It’s raining, it’s pouring… but Sharn Blackwell is making raincoats worth getting out of bed for.
How did you come to be making recycled raincoats? I’ve always loved working with recycled fabrics – not only for the environmental factor, but also for the stories they hold. The idea of applying that in this way came about while I was living in one of the wettest cities in Europe, Amsterdam. The biking culture coupled with the constant rain was all the inspiration I needed.
Why did you name the business ‘Mushama & Me’? The word “mushama” literally means raincoat in Albanian – I was in Albania before moving to Amsterdam. I love the sound of the word “mushama”, and together with “me”, it’s saying, “just me and my raincoat”.
How do you create your raincoats? It all starts at the op shop. When I decided to re-launch Mushama & Me in New Zealand the first thing I did was go on a bed-sheet shopping spree, to all my favourite small-town op shops. From there the sheets are washed in Napisan, dried, cut to the same width and stitched together, creating one continuous length of fabric. Then I waterproof by bonding a soft, micro-thin layer of PVC to the surface of the fabric, before hand-cutting each garment. The cutting is crucial. I have to cut around stains and inconsistencies – such as cigarette holes from the days when it was normal to smoke in bed – as well as ensuring that the print placement is perfect. Being one-off garments, this can take some time. To minimise as much waste as possible I then cut smaller products from the scraps, such as babies’ bibs and bike seat covers. Lastly, the cut raincoats head 8km down the road to be made up.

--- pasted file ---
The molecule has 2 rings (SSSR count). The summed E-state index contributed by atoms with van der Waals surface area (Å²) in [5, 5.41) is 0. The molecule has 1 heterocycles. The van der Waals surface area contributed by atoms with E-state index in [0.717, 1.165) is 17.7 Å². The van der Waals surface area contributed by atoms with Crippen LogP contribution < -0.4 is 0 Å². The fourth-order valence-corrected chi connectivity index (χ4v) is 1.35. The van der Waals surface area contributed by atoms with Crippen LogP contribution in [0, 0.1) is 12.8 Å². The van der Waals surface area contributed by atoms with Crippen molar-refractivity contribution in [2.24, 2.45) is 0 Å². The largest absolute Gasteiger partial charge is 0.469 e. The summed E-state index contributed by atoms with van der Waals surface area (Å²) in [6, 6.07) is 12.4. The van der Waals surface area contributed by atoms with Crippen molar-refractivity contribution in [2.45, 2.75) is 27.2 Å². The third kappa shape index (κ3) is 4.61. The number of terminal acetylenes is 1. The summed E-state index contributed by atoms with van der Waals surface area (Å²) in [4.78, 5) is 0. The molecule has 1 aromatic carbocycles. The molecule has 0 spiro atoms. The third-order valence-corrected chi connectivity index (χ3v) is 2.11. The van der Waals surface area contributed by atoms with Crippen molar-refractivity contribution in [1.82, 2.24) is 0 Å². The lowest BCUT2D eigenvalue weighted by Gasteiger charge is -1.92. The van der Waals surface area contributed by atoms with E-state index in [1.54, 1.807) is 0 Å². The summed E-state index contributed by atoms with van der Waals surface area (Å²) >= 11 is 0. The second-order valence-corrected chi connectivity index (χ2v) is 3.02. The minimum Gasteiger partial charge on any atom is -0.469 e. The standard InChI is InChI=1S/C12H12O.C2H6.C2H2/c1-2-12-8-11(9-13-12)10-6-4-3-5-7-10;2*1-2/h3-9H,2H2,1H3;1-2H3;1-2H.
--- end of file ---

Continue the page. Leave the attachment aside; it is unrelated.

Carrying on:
Who are your coats designed for? I have to think about the urban commuter, the walker, the public transport user and the biker. But, as a lover of the biking culture and lifestyle, I give extra consideration to the urban biker. I’ve designed a raincoat with discrete strap clips around the back and out and around the legs to keep the knees dry. This was something I came up with after many days working with wet jean legs till lunchtime. I’ll be launching coats for men next. They’ve been a bit left out till now.
Photography Matt Queree